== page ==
Nymphenburg

Nymphenburg

(nüm`fənbo͝orkh), group of châteaus and a large park, Munich, Bavaria, S Germany. The main building is the Nymphenburg château (built 1664–1728), which belonged to the dukes (later kings) of Bavaria. Also noteworthy is Amalienburg (1734–39), a small baroque hunting château designed by François de Cuvilliés. A famous porcelain factory was founded at Nymphenburg in 1747. By the Treaty of Nymphenburg (1741) Spain promised Charles Albert of Bavaria (see Charles VIICharles VII,
1697–1745, Holy Roman emperor (1742–45) and, as Charles Albert, elector of Bavaria (1726–45). Having married a daughter of Holy Roman Emperor Joseph I, he refused to recognize the pragmatic sanction of 1713 by which Holy Roman Emperor Charles VI
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, emperor) its support in his attempt to secure the imperial election.
References in periodicals archive ?
Nymphenburg Palace is a particularly special place modest in size, but its Baroque grandeur is unparalleled.
Nymphenburg, the 260-year-old Munich-based company that custom-made the couple's plates, does not provide price estimates on its website, but a US supplier is selling simple individual plates for $650.
A further connection to Munich is the wall decoration in each bathroom--the architect Sattler had this especially made for the hotel in the Nymphenburg Porcelain Manufactory.
Top attractions include the Nymphenburg Palace, BMW Museum, the Deutsches Museum of Technology and the vast English Garden with its surfing river.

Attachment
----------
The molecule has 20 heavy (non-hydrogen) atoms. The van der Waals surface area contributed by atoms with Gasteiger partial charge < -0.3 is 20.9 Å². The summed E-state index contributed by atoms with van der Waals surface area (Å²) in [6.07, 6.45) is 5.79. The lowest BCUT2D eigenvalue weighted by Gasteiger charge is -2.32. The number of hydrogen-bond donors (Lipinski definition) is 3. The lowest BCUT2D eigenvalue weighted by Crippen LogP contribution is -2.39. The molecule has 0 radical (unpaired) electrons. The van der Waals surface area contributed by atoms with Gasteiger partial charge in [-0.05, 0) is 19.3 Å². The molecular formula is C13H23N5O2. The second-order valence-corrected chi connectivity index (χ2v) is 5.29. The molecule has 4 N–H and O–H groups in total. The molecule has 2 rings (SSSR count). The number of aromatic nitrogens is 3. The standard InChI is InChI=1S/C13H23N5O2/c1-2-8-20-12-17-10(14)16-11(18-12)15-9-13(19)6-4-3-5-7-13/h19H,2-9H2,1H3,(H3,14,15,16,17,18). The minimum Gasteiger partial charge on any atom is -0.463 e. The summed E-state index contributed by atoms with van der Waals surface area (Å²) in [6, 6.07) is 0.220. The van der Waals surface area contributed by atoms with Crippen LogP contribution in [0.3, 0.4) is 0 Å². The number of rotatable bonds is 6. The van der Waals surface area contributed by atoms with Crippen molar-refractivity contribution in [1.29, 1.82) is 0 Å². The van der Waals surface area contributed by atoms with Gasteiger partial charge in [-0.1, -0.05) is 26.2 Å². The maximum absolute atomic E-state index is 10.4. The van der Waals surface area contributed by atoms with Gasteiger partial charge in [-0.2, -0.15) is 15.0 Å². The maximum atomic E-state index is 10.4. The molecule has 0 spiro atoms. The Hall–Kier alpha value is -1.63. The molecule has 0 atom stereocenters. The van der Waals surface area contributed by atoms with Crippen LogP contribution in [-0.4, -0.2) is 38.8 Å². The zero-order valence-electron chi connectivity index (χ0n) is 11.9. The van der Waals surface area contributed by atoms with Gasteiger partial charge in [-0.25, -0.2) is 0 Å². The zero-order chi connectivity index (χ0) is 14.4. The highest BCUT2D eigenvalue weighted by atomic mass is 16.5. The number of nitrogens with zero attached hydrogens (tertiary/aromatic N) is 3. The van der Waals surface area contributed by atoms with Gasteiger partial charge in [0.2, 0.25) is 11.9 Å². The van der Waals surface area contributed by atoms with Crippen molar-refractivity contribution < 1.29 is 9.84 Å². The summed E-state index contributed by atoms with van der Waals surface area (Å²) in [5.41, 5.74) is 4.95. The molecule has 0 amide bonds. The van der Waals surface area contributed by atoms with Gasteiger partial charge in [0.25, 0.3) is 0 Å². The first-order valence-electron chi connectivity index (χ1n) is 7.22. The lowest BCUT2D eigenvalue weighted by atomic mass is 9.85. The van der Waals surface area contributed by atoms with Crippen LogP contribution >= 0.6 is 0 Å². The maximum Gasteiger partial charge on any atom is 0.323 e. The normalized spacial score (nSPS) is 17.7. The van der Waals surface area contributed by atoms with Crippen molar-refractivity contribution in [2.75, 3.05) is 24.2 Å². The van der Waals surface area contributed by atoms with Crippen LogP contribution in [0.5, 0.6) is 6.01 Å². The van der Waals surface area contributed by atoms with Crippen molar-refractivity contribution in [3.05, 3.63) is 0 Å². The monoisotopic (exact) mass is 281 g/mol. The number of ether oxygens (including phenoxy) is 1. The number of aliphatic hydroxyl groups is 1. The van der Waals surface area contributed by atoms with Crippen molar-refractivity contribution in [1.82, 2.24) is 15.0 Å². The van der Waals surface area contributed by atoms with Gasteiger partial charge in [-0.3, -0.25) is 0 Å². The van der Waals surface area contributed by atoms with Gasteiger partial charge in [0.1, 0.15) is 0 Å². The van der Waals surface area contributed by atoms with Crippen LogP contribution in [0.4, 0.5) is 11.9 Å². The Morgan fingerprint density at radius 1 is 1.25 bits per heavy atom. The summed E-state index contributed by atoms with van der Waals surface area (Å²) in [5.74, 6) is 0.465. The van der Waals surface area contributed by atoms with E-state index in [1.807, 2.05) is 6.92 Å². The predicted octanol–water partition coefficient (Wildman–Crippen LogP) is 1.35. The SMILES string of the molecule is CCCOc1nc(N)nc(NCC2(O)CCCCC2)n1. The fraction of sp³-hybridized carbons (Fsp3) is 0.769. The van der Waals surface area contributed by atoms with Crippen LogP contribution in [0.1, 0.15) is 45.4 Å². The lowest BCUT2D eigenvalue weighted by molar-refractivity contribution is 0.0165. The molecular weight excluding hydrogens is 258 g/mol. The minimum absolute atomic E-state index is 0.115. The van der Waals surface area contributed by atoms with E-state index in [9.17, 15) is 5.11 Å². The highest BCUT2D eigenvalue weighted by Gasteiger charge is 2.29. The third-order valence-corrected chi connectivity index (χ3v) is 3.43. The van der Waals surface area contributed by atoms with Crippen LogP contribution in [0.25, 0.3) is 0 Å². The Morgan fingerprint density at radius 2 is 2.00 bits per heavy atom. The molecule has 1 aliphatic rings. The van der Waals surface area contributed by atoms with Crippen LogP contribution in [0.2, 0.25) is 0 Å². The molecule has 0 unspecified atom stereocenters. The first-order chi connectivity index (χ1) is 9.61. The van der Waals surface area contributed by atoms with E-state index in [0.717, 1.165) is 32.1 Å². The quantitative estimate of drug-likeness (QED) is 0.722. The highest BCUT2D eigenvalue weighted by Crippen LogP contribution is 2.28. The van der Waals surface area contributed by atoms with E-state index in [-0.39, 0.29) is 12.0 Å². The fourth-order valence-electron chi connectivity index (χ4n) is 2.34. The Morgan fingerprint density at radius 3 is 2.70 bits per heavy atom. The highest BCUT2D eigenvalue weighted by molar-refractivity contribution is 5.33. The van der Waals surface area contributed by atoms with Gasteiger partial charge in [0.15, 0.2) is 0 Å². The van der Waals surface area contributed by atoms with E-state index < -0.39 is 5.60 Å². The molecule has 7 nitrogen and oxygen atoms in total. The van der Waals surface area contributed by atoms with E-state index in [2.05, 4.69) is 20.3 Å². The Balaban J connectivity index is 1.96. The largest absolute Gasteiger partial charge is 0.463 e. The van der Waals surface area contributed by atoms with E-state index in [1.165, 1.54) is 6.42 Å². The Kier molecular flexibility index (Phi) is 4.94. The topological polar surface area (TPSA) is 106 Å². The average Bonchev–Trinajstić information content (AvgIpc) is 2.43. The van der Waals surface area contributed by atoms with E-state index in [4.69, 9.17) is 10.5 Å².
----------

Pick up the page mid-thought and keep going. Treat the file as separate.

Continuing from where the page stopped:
It championed Hella Jongerius, Ted Muehling, and the Campana Brothers as earnestly as it did Nymphenburg figurines.
From 1923 Julius began to collect ceramics of famous German manufacture from the second half of the eighteenth century, Meissen and Nymphenburg (Fig.
En la capital bavara el Instituto estaba ubicado en el castillo de Nymphenburg, mientras en Frankfurt fue hospedado en la Goethe Universitat.
Developed by Gruppe Nymphenburg, the Limbic Model focuses on the complex emotional personality structures of consumers.
Drawings and prints by or after the seminal Belgian-born architect and designer Francois Cuvillies (1695-1768), who arguably brought the rococo to Bavaria, are shown, as well as the highly sculptural Nymphenburg ceramics produced by Franz Anton Bustelli (1723-63), and a range of goldsmiths' work.
As Thomas Rotthome, CEO of Gruppe Nymphenburg, says, "The store needs to be the stage for inspiration."
This volume contains the story of the collection as well as a history of 18th-century German porcelain in Meissen, Ansbach, Berlin, Frankenthal, Hochst, Nymphenburg, Thuringia, Vienna, and elsewhere.